CAL 81-67 KC 78-70 MINN 76-72 TEX 74-75 CHI 64-83 SEA 62-87 OAK 52-97


The bases were loaded in the bottom of the ninth, and Tug McGraw of Philadelphia (4-2) had a shot at a major league record—most grand-slam home runs allowed, season. McGraw had given up four, and now, facing the Mets' Doug Flynn, he could surrender a fifth. Instead, McGraw got Flynn to hit into a routine double play—fly ball to center, runner thrown out at the plate. A TV replay showed that Catcher Bob Boone had juggled the throw, but Umpire Terry Tata called base runner Joel Youngblood out. "Nice catch, nice drop, nice recovery," said McGraw. And of his missed record: "Just goes to show I'm a team man. I'm not one for personal records."

Teammate Pete Rose is. Starting the week 32 hits shy of becoming the first major leaguer to have 10 200-hit seasons, Rose picked up 17, extending his batting streak to a personal season high of 12 games and raising his average from .311 to .327. He also put in his bid for the Danny Ozark/ Dallas Green manager's job—a position that seems to have as many applicants, including Leo Durocher—as Rose has hits. Included among those names supposedly in the hat is that of the Mets' Joe Torre, whose team was 0-5 and has lost 23 of its last 28 games to fall 32½ back.

The Phils bumped the Cubs (2-5) into fifth. And although Chicago's Dave Kingman got his 45th home run to lead Mike Schmidt of the Phils by three, Kong lost a home-run hitting contest with Schmidt, 9-4, at the Vet. In the regular game neither man hit one out.

The questions of the week were: Who is in first place? And how many games back are they? On Wednesday, Montreal was in first by .0002—but because of a statistical anomaly, stood a half game behind Pittsburgh. While everyone was trying to figure that one out, the question became moot. The Expos fell .001 behind the Pirates, half a game out. "It 'seams' we're a team of destiny," the Expos were chanting after winning a game on a fluke single that hit a seam in the artificial turf. But just to make sure, the Expos hold a chapel service every Sunday and have had high attendance. Unfortunately, destiny has conspired to make Montreal rest on the seventh day: three times this year, Sunday doubleheaders have been rained out, and the Expos were faced with five twin bills in the remaining 15 days of the season.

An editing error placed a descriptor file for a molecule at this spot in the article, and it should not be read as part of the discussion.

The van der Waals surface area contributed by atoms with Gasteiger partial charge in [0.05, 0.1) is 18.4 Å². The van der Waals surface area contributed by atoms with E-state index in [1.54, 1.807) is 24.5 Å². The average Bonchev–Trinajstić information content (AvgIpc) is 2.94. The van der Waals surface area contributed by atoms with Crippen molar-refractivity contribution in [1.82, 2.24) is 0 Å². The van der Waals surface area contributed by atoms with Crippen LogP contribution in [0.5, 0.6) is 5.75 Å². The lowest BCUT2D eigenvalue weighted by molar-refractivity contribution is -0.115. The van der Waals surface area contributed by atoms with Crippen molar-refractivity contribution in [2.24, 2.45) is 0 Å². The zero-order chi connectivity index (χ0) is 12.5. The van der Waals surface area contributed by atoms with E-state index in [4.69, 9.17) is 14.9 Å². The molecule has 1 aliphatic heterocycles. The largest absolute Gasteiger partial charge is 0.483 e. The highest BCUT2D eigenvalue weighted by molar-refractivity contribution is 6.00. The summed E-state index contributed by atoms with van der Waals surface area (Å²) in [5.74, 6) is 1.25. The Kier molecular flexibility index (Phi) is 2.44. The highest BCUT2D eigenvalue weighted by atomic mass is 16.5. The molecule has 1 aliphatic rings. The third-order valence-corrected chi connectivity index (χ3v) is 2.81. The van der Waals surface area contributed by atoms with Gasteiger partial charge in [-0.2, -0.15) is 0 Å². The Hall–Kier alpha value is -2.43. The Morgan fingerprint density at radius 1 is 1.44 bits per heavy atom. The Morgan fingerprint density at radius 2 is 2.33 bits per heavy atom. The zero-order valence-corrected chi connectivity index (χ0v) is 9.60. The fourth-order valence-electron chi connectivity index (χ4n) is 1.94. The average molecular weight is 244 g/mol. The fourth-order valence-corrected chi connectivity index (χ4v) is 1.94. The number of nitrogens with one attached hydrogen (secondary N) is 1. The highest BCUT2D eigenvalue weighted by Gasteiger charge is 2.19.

The only bright spot for the 1-4 Cardinals was another win by rookie John Fulgham, his ninth, all of them complete games. Although St. Louis still leads the league in team batting with a .281 average, it has failed to cash in often enough on its hits, stranding 100 more men on base than its opponents.

The Pirates (4-0) continued to swash without buckling. They have won 15 of their last 19 games. After picking up two wins and a save, Reliever Kent Tekulve said, "There's no pressure. It's just fun."

PITT 88-57 MONT 86-56 ST.L 77-67 PHIL 75-72 CHI 74-72 NY 55-89


It promised to be the pitchers' battle of the year: J. R. Richard vs. Tom Seaver; Astros vs. Reds; Smoke vs. Fire; a battle for first place. The teams had juggled their rotations for the confrontation. But the duel lasted only three innings, and neither pitcher made it to the seventh. By the time the dust had settled and Reliever Tom Hume got the last out for a 9-8 Reds' victory, eight pitchers had given up 17 runs on 28 hits. The next night the teams' No. 2 pitchers—Mike LaCoss and Joe Niekro—faced each other. This time nine pitchers gave up 11 runs on 23 hits, with Hume once again getting the final out, for his 15th save. Shell-shocked, the teams headed for the West Coast, the Reds (3-2) in front of the Astros (2-3) by 1½ games.

The Dodgers (4-2) were waiting. They even had 100° weather and the worst smog in a quarter of a century to greet the visiting Reds. While the Reds rubbed their eyes, rookie Rick Sutcliffe smoked baseballs by them—he had a no-hitter for 6‚Äö√Ñ√∂‚àö√±‚àö¬® innings—and got his first major league shutout, 2-0, his second win of the week over the Reds. The Giants (2-4) were held to four hits by the Astros' Vern Ruhle, but the next day the Astros lost, the Reds won and their lead was back to 1½ games. The Giants also beat Atlanta (4-2), but lost two to the Braves, as did San Diego (2-4), which fell to within two games of the cellar. Randy Jones and Bob Owchinko got the only wins for the Padres while Gaylord Perry was back home planting his fall corn.

CIN 84-64 HOU 82-65 LA 71-77 SF 65-84 SD 62-87 ATL 59-88


RICK SUTCLIFFE: The Dodger rookie beat the Reds twice, allowing just one run on five hits in one game and no runs on three hits in the other. He has won seven of his last eight and is the Dodgers' leading winner with 15.